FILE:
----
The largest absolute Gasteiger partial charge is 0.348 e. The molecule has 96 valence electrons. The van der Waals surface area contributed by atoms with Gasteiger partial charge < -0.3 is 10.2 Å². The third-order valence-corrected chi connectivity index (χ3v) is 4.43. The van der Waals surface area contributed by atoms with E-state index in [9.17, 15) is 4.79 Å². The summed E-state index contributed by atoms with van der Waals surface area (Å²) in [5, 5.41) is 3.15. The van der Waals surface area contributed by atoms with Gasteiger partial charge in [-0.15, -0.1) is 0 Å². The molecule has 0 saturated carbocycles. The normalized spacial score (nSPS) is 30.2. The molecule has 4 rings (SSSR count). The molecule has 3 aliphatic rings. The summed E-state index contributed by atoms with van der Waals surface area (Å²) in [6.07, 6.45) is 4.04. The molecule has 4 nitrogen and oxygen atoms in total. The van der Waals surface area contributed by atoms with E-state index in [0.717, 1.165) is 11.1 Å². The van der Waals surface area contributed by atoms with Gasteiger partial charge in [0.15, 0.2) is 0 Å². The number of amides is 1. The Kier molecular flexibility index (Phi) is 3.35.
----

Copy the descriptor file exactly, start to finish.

The largest absolute Gasteiger partial charge is 0.348 e. The molecule has 96 valence electrons. The van der Waals surface area contributed by atoms with Gasteiger partial charge < -0.3 is 10.2 Å². The third-order valence-corrected chi connectivity index (χ3v) is 4.43. The van der Waals surface area contributed by atoms with E-state index in [9.17, 15) is 4.79 Å². The summed E-state index contributed by atoms with van der Waals surface area (Å²) in [5, 5.41) is 3.15. The van der Waals surface area contributed by atoms with Gasteiger partial charge in [-0.15, -0.1) is 0 Å². The molecule has 0 saturated carbocycles. The normalized spacial score (nSPS) is 30.2. The molecule has 4 rings (SSSR count). The molecule has 3 aliphatic rings. The summed E-state index contributed by atoms with van der Waals surface area (Å²) in [6.07, 6.45) is 4.04. The molecule has 4 nitrogen and oxygen atoms in total. The van der Waals surface area contributed by atoms with E-state index in [0.717, 1.165) is 11.1 Å². The van der Waals surface area contributed by atoms with Gasteiger partial charge in [0.15, 0.2) is 0 Å². The number of amides is 1. The Kier molecular flexibility index (Phi) is 3.35.